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Re: POSIX compliance of shells - where to ask/talk about it?

Sorry for the late reply... we've been implementing scatternets :-/ and
it's been too hot to stay at home and stare at a computer at the weekend.
(Yes, it's now raining again.  Oh, and the power's just gone down, so
everybody else has gone for lunch, so I might as well finish this...)
Here is Your Handy Cut-Out-'N'-Keep Guide To Backslashing In Zsh.

Ian Lynagh wrote:
> Hi all,
> Where should one ask/talk about POSIX shell compliance (looking for a
> mailing list probably)?

You're probably not going to find anything better than one of the Open
Group mailing lists, if you want the people that define the spec.  The
Austin Group is the one responsible for tinkering with Posix and other
associated standards, including the shell specification.

> printf "%s\n" `echo '\\\\\\\\\\\\\\\\'`
> printf "%s\n" "`echo '\\\\\\\\\\\\\\\\'`"
> ...
> Using shells/zsh [invoked as sh]:
> \\\\
> \\\\\\\\

There are various things going on here; in particular, both of the
options BSD_ECHO and SH_GLOB are set for Bourne shell emulation.

Here is standard zsh as a baseline:


The number of backslashes has been halved twice, once by the original
parsing of the backquoted expression, once by `echo' (not by the printf
"%s", of course).  The former happens because inside backquotes you can
quote backquotes, so backslashes are active.  Compare with:

% printf "%s\n" $(echo '\\\\\\\\\\\\\\\\\') 

Since $(...) is terminated by a parenthesis, and the parenthesis is a
standard terminator character in the shell (compare subshells with
`(...)'), no backslash-stripping happens inside; the only layer of
stripping is due to the echo.  This distinction appears to be in bash,

BSD_ECHO turns off the feature that the echo builtin (but not the print
or printf builtins) interpret backslashes.  This doubles the number you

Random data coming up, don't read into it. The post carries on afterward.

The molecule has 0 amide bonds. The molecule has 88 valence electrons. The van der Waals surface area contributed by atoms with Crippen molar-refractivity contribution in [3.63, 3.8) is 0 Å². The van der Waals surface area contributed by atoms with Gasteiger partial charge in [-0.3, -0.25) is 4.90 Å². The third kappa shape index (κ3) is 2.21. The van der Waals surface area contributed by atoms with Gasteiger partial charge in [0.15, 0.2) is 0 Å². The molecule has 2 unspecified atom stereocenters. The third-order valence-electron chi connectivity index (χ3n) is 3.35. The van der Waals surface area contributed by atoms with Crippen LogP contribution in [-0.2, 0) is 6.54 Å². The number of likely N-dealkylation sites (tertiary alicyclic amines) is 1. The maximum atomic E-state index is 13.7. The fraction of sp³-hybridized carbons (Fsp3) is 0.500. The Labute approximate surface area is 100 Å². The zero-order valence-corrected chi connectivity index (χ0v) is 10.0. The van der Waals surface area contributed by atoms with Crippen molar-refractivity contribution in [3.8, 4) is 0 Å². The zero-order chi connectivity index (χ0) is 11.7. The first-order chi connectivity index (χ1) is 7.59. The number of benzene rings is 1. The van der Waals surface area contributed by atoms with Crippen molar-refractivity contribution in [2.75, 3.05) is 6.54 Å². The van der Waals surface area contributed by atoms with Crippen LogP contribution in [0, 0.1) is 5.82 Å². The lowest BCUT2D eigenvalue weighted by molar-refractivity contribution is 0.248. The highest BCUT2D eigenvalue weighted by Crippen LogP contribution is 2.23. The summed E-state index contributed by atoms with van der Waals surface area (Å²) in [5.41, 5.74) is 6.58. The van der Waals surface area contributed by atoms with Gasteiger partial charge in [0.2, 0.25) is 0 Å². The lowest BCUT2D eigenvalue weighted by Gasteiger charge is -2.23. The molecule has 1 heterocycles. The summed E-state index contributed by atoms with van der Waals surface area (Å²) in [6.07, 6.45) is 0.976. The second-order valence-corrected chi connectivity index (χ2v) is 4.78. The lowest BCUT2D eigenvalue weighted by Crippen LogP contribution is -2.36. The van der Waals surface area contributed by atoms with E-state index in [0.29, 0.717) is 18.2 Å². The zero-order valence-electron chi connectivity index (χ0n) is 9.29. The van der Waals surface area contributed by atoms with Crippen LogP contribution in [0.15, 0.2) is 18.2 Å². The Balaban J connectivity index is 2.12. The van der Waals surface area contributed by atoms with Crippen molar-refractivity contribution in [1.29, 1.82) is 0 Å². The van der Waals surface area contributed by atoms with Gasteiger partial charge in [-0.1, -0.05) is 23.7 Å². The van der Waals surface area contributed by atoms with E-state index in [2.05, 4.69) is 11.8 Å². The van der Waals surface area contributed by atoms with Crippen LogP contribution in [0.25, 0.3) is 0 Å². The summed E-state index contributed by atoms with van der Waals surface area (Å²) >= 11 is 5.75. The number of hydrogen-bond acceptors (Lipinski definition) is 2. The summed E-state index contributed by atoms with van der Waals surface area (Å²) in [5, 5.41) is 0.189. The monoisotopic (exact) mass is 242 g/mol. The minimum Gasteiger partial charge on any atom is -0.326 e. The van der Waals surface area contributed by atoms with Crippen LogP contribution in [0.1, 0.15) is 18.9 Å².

get back from the original commands:


I think this is probably responsible for the other differences you saw,
between bash and ash; it's certainly the difference between bash and
the Solaris 8 system here's sh, since I've just tried
  echo '\\\\\\\\\\\\\\\\'
on both and only sh halves the backquotes.  This makes sense since the
sh in this case is presumably of AT&T SYSV ancestry (the Solaris people
can correct me if I'm wrong), hence doesn't have a BSD-like echo;
/bin/echo is similar.

The option SH_GLOB makes characters which are substituted by a parameter
or command substitution elegible for further interpretation, providing
the substitution was not quoted.  In zsh, that means the number of \'s
returned when the `...` is not quoted is halved, but inside double
quotes it isn't.  This gives what you observed, viz.


This is definitely all a bit of a mess.  I suspect the last feature can
be regarded as a bug.  The unfortunate fact that other shells think it's
a good idea for text from parameter and command substitutions to be
processed further as patterns etc. has given no end of trouble in zsh,
and the SH_GLOB and SH_WORD_SPLIT options still don't emulate that
behaviour (which, as far as I can tell, none of the current bunch of
developers really like) properly.

Maybe that :-/ should have been :-\.

Peter Stephenson <pws@xxxxxxx>                  Software Engineer
CSR Ltd., Science Park, Milton Road,
Cambridge, CB4 0WH, UK                          Tel: +44 (0)1223 392070

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